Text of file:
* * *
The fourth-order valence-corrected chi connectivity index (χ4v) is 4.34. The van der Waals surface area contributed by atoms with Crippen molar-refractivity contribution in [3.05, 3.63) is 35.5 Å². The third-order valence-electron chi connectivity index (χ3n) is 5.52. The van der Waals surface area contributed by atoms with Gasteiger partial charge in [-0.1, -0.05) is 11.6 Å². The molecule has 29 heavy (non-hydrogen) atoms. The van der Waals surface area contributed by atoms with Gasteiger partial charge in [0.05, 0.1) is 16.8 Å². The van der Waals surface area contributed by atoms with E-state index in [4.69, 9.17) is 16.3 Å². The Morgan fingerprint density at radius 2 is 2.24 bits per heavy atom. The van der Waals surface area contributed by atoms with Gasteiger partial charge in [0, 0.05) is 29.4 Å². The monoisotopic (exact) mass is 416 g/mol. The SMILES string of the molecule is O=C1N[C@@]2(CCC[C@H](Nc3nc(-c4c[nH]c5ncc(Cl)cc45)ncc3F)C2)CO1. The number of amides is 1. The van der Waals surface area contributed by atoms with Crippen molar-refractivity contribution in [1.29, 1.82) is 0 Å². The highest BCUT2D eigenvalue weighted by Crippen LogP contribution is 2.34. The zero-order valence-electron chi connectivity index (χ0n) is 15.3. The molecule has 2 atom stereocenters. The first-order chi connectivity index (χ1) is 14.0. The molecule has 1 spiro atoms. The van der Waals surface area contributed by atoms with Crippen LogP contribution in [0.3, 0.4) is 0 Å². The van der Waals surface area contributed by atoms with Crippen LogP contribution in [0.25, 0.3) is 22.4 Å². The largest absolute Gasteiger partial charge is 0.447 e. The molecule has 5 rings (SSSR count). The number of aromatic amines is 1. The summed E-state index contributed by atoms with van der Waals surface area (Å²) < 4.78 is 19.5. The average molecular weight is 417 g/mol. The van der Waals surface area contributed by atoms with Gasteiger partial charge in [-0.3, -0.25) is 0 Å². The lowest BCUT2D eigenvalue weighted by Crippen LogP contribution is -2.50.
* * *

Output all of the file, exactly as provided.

The fourth-order valence-corrected chi connectivity index (χ4v) is 4.34. The van der Waals surface area contributed by atoms with Crippen molar-refractivity contribution in [3.05, 3.63) is 35.5 Å². The third-order valence-electron chi connectivity index (χ3n) is 5.52. The van der Waals surface area contributed by atoms with Gasteiger partial charge in [-0.1, -0.05) is 11.6 Å². The molecule has 29 heavy (non-hydrogen) atoms. The van der Waals surface area contributed by atoms with Gasteiger partial charge in [0.05, 0.1) is 16.8 Å². The van der Waals surface area contributed by atoms with E-state index in [4.69, 9.17) is 16.3 Å². The Morgan fingerprint density at radius 2 is 2.24 bits per heavy atom. The van der Waals surface area contributed by atoms with Gasteiger partial charge in [0, 0.05) is 29.4 Å². The monoisotopic (exact) mass is 416 g/mol. The SMILES string of the molecule is O=C1N[C@@]2(CCC[C@H](Nc3nc(-c4c[nH]c5ncc(Cl)cc45)ncc3F)C2)CO1. The number of amides is 1. The van der Waals surface area contributed by atoms with Crippen molar-refractivity contribution in [1.29, 1.82) is 0 Å². The highest BCUT2D eigenvalue weighted by Crippen LogP contribution is 2.34. The zero-order valence-electron chi connectivity index (χ0n) is 15.3. The molecule has 2 atom stereocenters. The first-order chi connectivity index (χ1) is 14.0. The molecule has 1 spiro atoms. The van der Waals surface area contributed by atoms with Crippen LogP contribution in [0.3, 0.4) is 0 Å². The van der Waals surface area contributed by atoms with Crippen LogP contribution in [0.25, 0.3) is 22.4 Å². The largest absolute Gasteiger partial charge is 0.447 e. The molecule has 5 rings (SSSR count). The number of aromatic amines is 1. The summed E-state index contributed by atoms with van der Waals surface area (Å²) < 4.78 is 19.5. The average molecular weight is 417 g/mol. The van der Waals surface area contributed by atoms with Gasteiger partial charge in [-0.3, -0.25) is 0 Å². The lowest BCUT2D eigenvalue weighted by Crippen LogP contribution is -2.50.